Through out these past few weeks leading up to Thanksgiving, I have been doing a lot of thinking about gratitude and the things in my life for which I am grateful.  I won’t bore you with my list, but it’s long.  I have also tried writing this post several times throughout this week, but every time I’ve tried it either feels forced or very cliché.  So, in the spirit of brevity and bullet points here are my reflections on gratitude.

1.  Gratitude flows from recognizing the grace of God in our lives and how all areas of our lives are manifestations of God’s grace; whether it be where you were born, when you were born or to whom you were born.

2. Gratitude leads to humility, real humility, the kind that you find in Philippians 2.  This kind of humility causes us to put others before our selves.

3. Gratitude enables us to live out the paradoxical nature of the kingdom in becoming great by becoming the least.

4. When we lose sight of the things for which we are grateful, when we take them for granted, it’s because we substitute the story of God’s grace for the lesser story of self-sufficiency.  In the story of self-sufficiency…

5. We become ungrateful when we believe that all we’ve accomplished in our lives is because of our own doing.  The idea of a self-made man is an allusion.  We are all the sum total of our relationships and the majority of our relationships, to some extent, come into being outside of our control.

6. We become ungrateful when we live with the mentality of, “I’ve earned it and therefore I deserve it.”  This mentality leads us to putting ourselves before others.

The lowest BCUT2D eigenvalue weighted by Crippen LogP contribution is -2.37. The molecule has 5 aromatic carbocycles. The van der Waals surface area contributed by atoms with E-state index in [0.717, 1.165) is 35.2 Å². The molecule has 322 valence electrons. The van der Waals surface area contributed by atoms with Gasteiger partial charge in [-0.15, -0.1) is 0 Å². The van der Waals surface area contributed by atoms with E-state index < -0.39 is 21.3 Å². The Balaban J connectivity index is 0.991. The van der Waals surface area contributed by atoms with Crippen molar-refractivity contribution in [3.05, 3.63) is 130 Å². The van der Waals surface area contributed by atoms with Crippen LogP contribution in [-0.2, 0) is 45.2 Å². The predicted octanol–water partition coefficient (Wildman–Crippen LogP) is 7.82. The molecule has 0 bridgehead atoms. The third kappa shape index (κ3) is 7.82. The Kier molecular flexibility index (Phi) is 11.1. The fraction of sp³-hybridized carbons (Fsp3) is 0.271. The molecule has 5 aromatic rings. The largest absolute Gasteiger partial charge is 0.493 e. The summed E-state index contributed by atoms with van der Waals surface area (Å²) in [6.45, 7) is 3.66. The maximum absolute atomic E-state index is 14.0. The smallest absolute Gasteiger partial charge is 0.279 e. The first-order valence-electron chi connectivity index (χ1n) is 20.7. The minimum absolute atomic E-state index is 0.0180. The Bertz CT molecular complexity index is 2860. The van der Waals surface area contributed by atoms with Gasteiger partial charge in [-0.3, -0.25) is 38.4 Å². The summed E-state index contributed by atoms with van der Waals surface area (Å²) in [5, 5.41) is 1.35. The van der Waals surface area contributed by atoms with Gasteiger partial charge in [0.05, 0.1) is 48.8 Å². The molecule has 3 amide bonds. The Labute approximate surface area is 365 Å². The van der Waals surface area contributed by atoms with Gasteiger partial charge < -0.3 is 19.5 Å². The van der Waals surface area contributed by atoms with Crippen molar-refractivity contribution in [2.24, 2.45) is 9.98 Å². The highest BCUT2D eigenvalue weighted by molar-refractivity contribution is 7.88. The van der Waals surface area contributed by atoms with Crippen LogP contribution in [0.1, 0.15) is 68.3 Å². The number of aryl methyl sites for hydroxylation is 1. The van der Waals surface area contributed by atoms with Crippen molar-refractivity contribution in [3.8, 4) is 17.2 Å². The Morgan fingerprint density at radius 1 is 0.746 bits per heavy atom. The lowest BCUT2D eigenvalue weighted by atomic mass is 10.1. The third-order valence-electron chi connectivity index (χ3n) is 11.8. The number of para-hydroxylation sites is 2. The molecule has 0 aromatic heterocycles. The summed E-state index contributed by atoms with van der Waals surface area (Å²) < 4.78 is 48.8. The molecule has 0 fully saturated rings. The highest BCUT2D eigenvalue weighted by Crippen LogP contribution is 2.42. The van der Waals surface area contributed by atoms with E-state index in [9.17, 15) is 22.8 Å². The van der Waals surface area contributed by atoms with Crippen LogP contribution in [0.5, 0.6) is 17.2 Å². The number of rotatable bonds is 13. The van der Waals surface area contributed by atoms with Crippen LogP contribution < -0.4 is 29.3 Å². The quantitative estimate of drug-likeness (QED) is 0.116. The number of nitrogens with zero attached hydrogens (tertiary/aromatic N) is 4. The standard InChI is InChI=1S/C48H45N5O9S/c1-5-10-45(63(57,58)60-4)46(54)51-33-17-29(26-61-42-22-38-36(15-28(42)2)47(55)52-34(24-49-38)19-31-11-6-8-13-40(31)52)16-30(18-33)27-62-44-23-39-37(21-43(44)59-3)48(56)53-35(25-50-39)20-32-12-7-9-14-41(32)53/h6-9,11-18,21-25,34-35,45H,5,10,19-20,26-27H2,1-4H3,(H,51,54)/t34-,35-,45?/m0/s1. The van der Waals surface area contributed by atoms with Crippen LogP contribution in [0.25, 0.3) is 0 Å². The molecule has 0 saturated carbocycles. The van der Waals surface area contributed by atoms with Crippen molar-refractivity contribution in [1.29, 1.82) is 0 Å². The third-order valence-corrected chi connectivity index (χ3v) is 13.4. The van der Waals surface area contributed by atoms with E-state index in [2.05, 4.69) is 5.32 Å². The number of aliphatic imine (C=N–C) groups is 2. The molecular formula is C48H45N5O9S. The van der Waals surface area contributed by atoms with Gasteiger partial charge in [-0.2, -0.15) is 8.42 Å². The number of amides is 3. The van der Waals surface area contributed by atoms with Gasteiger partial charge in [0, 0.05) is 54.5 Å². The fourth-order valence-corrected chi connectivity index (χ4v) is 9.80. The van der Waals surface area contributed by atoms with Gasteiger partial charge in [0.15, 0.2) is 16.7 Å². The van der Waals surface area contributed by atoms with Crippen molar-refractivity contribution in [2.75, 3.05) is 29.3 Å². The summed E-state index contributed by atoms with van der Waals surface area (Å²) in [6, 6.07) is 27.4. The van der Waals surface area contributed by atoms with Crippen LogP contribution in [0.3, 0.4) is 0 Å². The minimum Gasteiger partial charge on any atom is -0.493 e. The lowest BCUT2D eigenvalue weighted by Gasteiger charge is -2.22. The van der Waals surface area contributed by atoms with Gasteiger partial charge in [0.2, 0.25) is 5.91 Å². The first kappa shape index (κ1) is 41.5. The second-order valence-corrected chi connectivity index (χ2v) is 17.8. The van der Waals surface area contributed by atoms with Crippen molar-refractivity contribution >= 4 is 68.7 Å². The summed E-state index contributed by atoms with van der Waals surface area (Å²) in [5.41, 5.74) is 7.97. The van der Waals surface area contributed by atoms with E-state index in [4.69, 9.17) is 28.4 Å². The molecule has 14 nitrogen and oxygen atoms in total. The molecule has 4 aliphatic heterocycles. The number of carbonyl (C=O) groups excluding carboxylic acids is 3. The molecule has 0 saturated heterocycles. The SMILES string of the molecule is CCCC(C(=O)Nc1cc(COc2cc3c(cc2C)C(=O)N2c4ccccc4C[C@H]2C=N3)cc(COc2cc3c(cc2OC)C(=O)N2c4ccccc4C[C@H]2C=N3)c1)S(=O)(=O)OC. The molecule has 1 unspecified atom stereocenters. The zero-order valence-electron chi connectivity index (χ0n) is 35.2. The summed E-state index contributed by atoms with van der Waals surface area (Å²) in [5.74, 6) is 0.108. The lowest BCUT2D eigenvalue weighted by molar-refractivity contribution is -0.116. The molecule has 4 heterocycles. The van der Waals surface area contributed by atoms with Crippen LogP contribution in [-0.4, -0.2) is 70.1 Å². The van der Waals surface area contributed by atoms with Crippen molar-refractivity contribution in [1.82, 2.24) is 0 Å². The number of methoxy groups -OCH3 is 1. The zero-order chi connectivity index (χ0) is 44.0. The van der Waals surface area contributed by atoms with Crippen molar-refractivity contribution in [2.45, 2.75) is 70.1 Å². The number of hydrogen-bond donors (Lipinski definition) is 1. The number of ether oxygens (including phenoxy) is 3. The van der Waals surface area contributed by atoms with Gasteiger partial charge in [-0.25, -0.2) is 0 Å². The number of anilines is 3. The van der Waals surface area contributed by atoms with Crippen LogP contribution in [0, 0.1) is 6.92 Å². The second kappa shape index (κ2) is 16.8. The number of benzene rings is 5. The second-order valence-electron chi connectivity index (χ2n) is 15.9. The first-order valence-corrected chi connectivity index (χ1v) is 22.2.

7. We become ungrateful when we start to focus on what we don’t have rather than what we already have.

All of life flows from the grace of God.  The Greek word for grace is charis.  Another Greek word rooted in charis is charisma, translated “gift.”  All of life is a gift from God. Something we didn’t earn.  Something we don’t deserve.  Something for which we should be grateful.  And even though this world is fractured and broken, God is in the process of putting it back together.  And it’s those who are grateful, it’s those who live in the story of God’s grace who get to participate with God in putting of it back together.

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2 Responses to “Reflections on Gratitude”

  1. Becky T.

    Super piece, full of truth ~ all of it, but particularly love the last two sentences.

    In my family, my uncle calls me “Becky Graham,” and it seems I have not been on the Gospel radar screen for awhile, so I just finished writing a Christmas letter….it is not the warm, fuzzy, newsy kind ~ yeah, its about news…the Good News, and about heaven and hell. Oh, how I pray they (my unsaved family and my unsaved friends who will receive it) choose the greatest gift of all ~ the CHARISMA of HEAVEN, Jesus the Christ.

    Thanks for the good words ~ bullet points aimed at the spirit, duly noted and well-received.

    Reply
  2. Sarah

    Thanks for sharing these great thoughts of yours Bryan. Especially the cycle of believing we earned our gifts –> taking gifts for granted –> putting ourselves before others –> focusing on what we don’t have instead of our gifts.

    Reply

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